Also, I found the narrative worldbuilding in this game to be very effective. The game comes with a separate book which doesn’t contain any rules, but simply sets the scene for the game. You get some tidbits about the world itself, as well as backstory and motivation for the adventurers which might help some people get into the game. I can see a family who is growing out of Mice and Mystics really enjoying this game. It’s a good step up from the cutesy story of M&M, but pays just as much attention to narrative, character, etc.
Another positive is game length. This game says 60-90 mins on the box, which is accurate. I can also see groups who are intimidated by Eldritch Horror (either by its playtime or its MASSIVE load of content) preferring this game.
What I Didn’t Like About Of Dreams and Shadows
Unfortunately, I happen to be a person who LOVES me some Eldritch Horror. It’s one of my favorites. I was very disappointed by how derivative this game was, particularly with respect to mechanisms. The marketplace works exactly the same, only the items are less mechanically interesting. Health and willpower are basically translations of health and sanity from an Arkham game. You can do extra stuff with willpower in this game, as noted above, but it doesn’t make a huge difference. Also, I would find the events and scenario encounters a little more interesting if it didn’t come to me in the exact same way as Eldritch Horror gives them to me.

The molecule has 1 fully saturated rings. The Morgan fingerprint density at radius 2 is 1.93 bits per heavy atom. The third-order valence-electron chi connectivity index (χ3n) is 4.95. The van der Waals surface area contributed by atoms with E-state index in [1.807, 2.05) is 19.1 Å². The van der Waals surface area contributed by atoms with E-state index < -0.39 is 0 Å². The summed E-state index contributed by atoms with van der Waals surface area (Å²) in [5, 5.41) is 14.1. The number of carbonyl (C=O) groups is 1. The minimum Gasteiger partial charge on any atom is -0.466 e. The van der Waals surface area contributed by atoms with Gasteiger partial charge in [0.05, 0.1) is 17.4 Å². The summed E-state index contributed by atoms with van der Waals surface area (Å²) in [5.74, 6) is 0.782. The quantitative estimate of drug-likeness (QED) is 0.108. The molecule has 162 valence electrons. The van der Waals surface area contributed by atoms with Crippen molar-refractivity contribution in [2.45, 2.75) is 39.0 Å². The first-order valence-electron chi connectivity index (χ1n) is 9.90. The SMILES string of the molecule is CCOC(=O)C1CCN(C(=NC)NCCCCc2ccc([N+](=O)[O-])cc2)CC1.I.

One aspect of the game that happens to be worse than Eldritch Horror is the combat. Opposed dice rolls to the death? If the rolls go a certain way, you could either be hosed or, which is just as bad, you could just be there rolling for a very long time. If I said that I made a game where I rolled a die with my right hand, then rolled a die with my left, and the higher number is the winner, would you find that fun? There’s a little more going on in the combat than that, but not enough to mitigate the tedium.
Personally, this game is a dodge for me. I found the game to be too mechanically derivative of a game I really enjoy for it to personally appeal to me. It makes me a bit sad to come to this final judgment because I really do love the attention to detail, the art, the worldbuilding, and the overall effort that this game makes to bring its story to life. I can see some gamers really taking to that and having fun with this game.
Not for me, but possibly for people looking for a non-Cthulu alternative to Eldritch Horror, or who want to experience a narrative step up from Mice and Mystics.